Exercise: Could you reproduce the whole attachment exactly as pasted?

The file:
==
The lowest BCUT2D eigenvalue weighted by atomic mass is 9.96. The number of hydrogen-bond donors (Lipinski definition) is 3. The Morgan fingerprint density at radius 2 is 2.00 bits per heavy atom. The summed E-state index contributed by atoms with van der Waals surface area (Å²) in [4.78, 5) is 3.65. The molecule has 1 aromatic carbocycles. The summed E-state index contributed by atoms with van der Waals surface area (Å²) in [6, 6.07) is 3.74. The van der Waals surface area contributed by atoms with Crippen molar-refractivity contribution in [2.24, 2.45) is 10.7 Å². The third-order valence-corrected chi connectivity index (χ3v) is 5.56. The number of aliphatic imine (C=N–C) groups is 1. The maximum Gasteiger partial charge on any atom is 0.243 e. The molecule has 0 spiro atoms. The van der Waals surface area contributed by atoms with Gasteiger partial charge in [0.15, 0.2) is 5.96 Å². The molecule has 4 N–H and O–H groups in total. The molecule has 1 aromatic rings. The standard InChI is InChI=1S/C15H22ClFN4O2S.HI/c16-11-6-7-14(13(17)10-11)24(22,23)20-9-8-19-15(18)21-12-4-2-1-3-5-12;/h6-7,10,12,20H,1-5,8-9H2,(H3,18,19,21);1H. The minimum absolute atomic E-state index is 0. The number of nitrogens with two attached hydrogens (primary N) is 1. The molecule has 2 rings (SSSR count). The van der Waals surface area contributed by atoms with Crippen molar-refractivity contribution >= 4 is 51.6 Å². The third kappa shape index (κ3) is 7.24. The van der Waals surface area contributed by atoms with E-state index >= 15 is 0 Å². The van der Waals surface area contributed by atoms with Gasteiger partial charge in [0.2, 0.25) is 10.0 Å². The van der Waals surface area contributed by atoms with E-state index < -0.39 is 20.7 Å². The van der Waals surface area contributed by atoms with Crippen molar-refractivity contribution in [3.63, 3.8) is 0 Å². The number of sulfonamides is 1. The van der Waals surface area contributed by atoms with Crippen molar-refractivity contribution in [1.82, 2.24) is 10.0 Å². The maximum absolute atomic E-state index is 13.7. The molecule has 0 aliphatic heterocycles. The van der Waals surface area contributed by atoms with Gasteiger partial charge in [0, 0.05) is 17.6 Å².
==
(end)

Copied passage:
The lowest BCUT2D eigenvalue weighted by atomic mass is 9.96. The number of hydrogen-bond donors (Lipinski definition) is 3. The Morgan fingerprint density at radius 2 is 2.00 bits per heavy atom. The summed E-state index contributed by atoms with van der Waals surface area (Å²) in [4.78, 5) is 3.65. The molecule has 1 aromatic carbocycles. The summed E-state index contributed by atoms with van der Waals surface area (Å²) in [6, 6.07) is 3.74. The van der Waals surface area contributed by atoms with Crippen molar-refractivity contribution in [2.24, 2.45) is 10.7 Å². The third-order valence-corrected chi connectivity index (χ3v) is 5.56. The number of aliphatic imine (C=N–C) groups is 1. The maximum Gasteiger partial charge on any atom is 0.243 e. The molecule has 0 spiro atoms. The van der Waals surface area contributed by atoms with Gasteiger partial charge in [0.15, 0.2) is 5.96 Å². The molecule has 4 N–H and O–H groups in total. The molecule has 1 aromatic rings. The standard InChI is InChI=1S/C15H22ClFN4O2S.HI/c16-11-6-7-14(13(17)10-11)24(22,23)20-9-8-19-15(18)21-12-4-2-1-3-5-12;/h6-7,10,12,20H,1-5,8-9H2,(H3,18,19,21);1H. The minimum absolute atomic E-state index is 0. The number of nitrogens with two attached hydrogens (primary N) is 1. The molecule has 2 rings (SSSR count). The van der Waals surface area contributed by atoms with Crippen molar-refractivity contribution >= 4 is 51.6 Å². The third kappa shape index (κ3) is 7.24. The van der Waals surface area contributed by atoms with E-state index >= 15 is 0 Å². The van der Waals surface area contributed by atoms with Gasteiger partial charge in [0.2, 0.25) is 10.0 Å². The van der Waals surface area contributed by atoms with E-state index < -0.39 is 20.7 Å². The van der Waals surface area contributed by atoms with Crippen molar-refractivity contribution in [3.63, 3.8) is 0 Å². The number of sulfonamides is 1. The van der Waals surface area contributed by atoms with Crippen molar-refractivity contribution in [1.82, 2.24) is 10.0 Å². The maximum absolute atomic E-state index is 13.7. The molecule has 0 aliphatic heterocycles. The van der Waals surface area contributed by atoms with Gasteiger partial charge in [0, 0.05) is 17.6 Å².